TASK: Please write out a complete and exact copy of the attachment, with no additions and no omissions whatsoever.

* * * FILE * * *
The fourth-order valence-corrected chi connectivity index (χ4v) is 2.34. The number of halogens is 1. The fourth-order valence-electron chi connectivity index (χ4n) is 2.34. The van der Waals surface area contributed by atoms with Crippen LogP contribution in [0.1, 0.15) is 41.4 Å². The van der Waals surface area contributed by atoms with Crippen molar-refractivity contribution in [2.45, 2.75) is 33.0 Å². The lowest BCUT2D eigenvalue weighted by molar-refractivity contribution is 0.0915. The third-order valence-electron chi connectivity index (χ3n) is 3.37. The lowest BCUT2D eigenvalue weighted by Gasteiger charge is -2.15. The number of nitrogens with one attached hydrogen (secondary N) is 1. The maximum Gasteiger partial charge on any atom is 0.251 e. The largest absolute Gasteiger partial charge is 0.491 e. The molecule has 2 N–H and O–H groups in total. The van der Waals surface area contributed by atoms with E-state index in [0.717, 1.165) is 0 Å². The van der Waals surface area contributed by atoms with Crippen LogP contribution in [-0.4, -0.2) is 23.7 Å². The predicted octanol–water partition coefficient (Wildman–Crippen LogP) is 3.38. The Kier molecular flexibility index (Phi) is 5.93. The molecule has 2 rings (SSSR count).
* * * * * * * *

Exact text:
The fourth-order valence-corrected chi connectivity index (χ4v) is 2.34. The number of halogens is 1. The fourth-order valence-electron chi connectivity index (χ4n) is 2.34. The van der Waals surface area contributed by atoms with Crippen LogP contribution in [0.1, 0.15) is 41.4 Å². The van der Waals surface area contributed by atoms with Crippen molar-refractivity contribution in [2.45, 2.75) is 33.0 Å². The lowest BCUT2D eigenvalue weighted by molar-refractivity contribution is 0.0915. The third-order valence-electron chi connectivity index (χ3n) is 3.37. The lowest BCUT2D eigenvalue weighted by Gasteiger charge is -2.15. The number of nitrogens with one attached hydrogen (secondary N) is 1. The maximum Gasteiger partial charge on any atom is 0.251 e. The largest absolute Gasteiger partial charge is 0.491 e. The molecule has 2 N–H and O–H groups in total. The van der Waals surface area contributed by atoms with E-state index in [0.717, 1.165) is 0 Å². The van der Waals surface area contributed by atoms with Crippen LogP contribution in [-0.4, -0.2) is 23.7 Å². The predicted octanol–water partition coefficient (Wildman–Crippen LogP) is 3.38. The Kier molecular flexibility index (Phi) is 5.93. The molecule has 2 rings (SSSR count).